Here, we’ll look at what this latest study found and what it means for patients.

Understanding the study

The study, carried out by researchers from the University of Warwick, assessed data from 41 past clinical trials. After combining multiple studies from across the globe, it was revealed that using a tourniquet is more dangerous for patients. It included a total of 2,819 patients, with 5.9% experiencing serious complications.

There is a 73% increased risk of suffering from serious complications after the procedure when a tourniquet is used. The study found that if tourniquets were removed from the procedure completely, it could prevent 1,987 serious complications in UK patients each year. So, what is the tourniquet method and why is it more dangerous?

Why do we use a tourniquet for knee surgery?

The tourniquet is a tight inflatable cuff, wrapped round the top of the thigh, to stop bleeding during surgery.  Surgeons find the surgery easier when there is no bleeding into the wound.  It is usually used for around an hour while the procedure is being performed. However, as the study points out, it has shown to greatly increase the risks of surgery.

Just some of the complications reported through the tourniquet method, are nerve damage, pulmonary embolism and stiffness in the joint. Avoiding the use of a tourniquet, on the other hand, have shown to reduce post-operative pain and speed up the patients’ recovery.

Mr Bridle no longer uses a tourniquet for the vast majority of his knee replacements, choosing instead to focus on alternative methods which reduce complications. Modern anaesthetic techniques, in particular spinal anaesthesia, reduce bleeding. Pain can also be managed in alternative ways, including nerve blocks and the use of local anaesthetic around the knee.

The recent introduction of robotic assisted surgery has been shown to reduce post-operative pain, allow more rapid rehabilitation and achieve better function.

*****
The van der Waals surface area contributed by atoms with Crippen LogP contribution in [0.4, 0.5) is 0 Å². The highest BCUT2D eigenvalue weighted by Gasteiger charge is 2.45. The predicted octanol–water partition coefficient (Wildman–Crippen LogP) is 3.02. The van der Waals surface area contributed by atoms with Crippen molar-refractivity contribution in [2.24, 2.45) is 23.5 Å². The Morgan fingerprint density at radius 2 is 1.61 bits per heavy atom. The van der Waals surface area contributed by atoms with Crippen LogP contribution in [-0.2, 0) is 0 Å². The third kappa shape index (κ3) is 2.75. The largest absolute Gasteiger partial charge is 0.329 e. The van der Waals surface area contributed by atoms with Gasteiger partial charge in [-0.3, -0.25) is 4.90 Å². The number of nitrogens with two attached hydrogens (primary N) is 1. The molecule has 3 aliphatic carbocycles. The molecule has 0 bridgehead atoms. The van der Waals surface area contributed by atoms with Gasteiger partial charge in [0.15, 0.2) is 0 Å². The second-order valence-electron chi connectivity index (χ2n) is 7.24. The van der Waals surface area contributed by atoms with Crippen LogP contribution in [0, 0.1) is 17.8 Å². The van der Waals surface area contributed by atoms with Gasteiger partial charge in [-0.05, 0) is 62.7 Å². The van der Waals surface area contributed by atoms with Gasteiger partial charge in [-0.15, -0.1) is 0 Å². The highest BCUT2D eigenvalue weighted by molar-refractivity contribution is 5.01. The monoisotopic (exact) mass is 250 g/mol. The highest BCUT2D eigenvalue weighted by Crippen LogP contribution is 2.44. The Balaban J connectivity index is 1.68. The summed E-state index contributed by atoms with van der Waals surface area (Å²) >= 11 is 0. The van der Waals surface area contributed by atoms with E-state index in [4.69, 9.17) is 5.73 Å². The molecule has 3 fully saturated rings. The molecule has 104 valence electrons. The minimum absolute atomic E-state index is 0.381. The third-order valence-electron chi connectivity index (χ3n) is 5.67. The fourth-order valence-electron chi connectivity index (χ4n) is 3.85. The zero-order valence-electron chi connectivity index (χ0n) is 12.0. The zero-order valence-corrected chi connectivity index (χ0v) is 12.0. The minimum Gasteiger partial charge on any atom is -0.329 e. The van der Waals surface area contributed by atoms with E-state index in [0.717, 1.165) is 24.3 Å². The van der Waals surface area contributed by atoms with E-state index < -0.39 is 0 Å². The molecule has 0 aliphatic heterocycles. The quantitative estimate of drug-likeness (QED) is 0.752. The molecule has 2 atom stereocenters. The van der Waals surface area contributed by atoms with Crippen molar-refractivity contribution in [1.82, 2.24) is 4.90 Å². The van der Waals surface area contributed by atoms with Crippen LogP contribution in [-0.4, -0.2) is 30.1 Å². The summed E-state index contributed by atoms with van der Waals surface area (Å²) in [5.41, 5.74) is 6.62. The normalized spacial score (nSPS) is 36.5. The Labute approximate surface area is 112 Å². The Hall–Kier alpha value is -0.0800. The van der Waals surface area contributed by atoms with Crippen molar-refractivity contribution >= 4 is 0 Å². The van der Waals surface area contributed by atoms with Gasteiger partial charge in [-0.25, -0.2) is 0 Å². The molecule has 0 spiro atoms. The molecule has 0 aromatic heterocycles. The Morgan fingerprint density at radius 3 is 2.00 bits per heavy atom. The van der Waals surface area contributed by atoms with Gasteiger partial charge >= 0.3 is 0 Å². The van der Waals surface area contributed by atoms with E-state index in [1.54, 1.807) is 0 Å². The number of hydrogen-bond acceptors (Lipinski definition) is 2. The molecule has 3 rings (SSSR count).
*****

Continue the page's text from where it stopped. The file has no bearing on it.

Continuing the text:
Of course the majority of patients experience no complications after their knee replacement. However, like any procedure, there are risks and complications involved, so reducing the risk, including avoiding the use of a tourniquet, is certainly in the patients’ best interest.

If you are considering undergoing a knee replacement operation, book a consultation with Mr Bridle today.

Exeter hip replacement

The Exeter hip replacement stem (the part which is fitter into the thigh bone) is celebrating its 50th year anniversary. The implant has now been used in over 2 million patients across the world, making it one of the most widely used and successful stems on the market.

Here, we’ll look at the Exeter hip replacement and how it came to be one of the most successful treatments of its kind.

What is the Exeter hip replacement?

The Exeter hip replacement is a cemented femoral hip system. It is designed to be used in all types of patients, including revision procedures. The stem has changed very little over the years, underlining the success of the design.  The last modification was in 1988, when the trunnion (the top of the stem is fitted) was modified for a number of reasons, including to allow the use of ceramic heads.

It offers a variety of stem sizes, lengths and offsets, ensuring that the implant fits the patients’ own anatomy, so can be used for a wide range of patients. The system has been so successful that it has earned a special commendation award from the British Orthopaedic Association. It is considered by many to be the gold standard in hip replacement techniques, offering patients a hip which reproduces their own anatomy, gets them back to normal function and has a good chance of lasting a very long time

Where it all started